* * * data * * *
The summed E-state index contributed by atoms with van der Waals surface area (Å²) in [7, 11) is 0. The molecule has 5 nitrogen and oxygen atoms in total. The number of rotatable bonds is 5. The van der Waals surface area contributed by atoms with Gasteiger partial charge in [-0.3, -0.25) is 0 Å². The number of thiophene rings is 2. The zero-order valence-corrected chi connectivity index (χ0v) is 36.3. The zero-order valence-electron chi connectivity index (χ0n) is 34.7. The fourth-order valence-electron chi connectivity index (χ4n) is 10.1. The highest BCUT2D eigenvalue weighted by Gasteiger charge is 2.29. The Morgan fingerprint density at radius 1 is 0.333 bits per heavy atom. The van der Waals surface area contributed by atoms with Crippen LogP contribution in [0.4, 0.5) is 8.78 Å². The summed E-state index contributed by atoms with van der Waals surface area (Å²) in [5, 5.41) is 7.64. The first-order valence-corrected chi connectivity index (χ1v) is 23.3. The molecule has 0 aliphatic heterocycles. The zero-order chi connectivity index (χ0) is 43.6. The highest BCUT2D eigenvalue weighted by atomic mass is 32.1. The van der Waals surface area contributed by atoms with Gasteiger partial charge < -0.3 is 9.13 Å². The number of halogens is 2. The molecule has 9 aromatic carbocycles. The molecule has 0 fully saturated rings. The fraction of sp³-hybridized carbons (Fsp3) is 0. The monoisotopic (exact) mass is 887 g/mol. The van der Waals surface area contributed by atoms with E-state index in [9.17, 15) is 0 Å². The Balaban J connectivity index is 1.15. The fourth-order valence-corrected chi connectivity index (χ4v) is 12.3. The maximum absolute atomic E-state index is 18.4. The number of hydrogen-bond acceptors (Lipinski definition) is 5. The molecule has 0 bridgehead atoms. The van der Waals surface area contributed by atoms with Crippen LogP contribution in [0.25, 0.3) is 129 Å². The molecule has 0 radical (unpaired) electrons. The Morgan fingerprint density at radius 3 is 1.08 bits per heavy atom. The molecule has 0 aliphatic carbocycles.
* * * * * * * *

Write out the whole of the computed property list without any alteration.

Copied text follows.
The summed E-state index contributed by atoms with van der Waals surface area (Å²) in [7, 11) is 0. The molecule has 5 nitrogen and oxygen atoms in total. The number of rotatable bonds is 5. The van der Waals surface area contributed by atoms with Gasteiger partial charge in [-0.3, -0.25) is 0 Å². The number of thiophene rings is 2. The zero-order valence-corrected chi connectivity index (χ0v) is 36.3. The zero-order valence-electron chi connectivity index (χ0n) is 34.7. The fourth-order valence-electron chi connectivity index (χ4n) is 10.1. The highest BCUT2D eigenvalue weighted by Gasteiger charge is 2.29. The Morgan fingerprint density at radius 1 is 0.333 bits per heavy atom. The van der Waals surface area contributed by atoms with Crippen LogP contribution in [0.4, 0.5) is 8.78 Å². The summed E-state index contributed by atoms with van der Waals surface area (Å²) in [5, 5.41) is 7.64. The first-order valence-corrected chi connectivity index (χ1v) is 23.3. The molecule has 0 aliphatic heterocycles. The zero-order chi connectivity index (χ0) is 43.6. The highest BCUT2D eigenvalue weighted by atomic mass is 32.1. The van der Waals surface area contributed by atoms with Gasteiger partial charge < -0.3 is 9.13 Å². The number of halogens is 2. The molecule has 9 aromatic carbocycles. The molecule has 0 fully saturated rings. The fraction of sp³-hybridized carbons (Fsp3) is 0. The monoisotopic (exact) mass is 887 g/mol. The van der Waals surface area contributed by atoms with E-state index in [9.17, 15) is 0 Å². The Balaban J connectivity index is 1.15. The fourth-order valence-corrected chi connectivity index (χ4v) is 12.3. The maximum absolute atomic E-state index is 18.4. The number of hydrogen-bond acceptors (Lipinski definition) is 5. The molecule has 0 bridgehead atoms. The van der Waals surface area contributed by atoms with Crippen LogP contribution in [0.25, 0.3) is 129 Å². The molecule has 0 radical (unpaired) electrons. The Morgan fingerprint density at radius 3 is 1.08 bits per heavy atom. The molecule has 0 aliphatic carbocycles.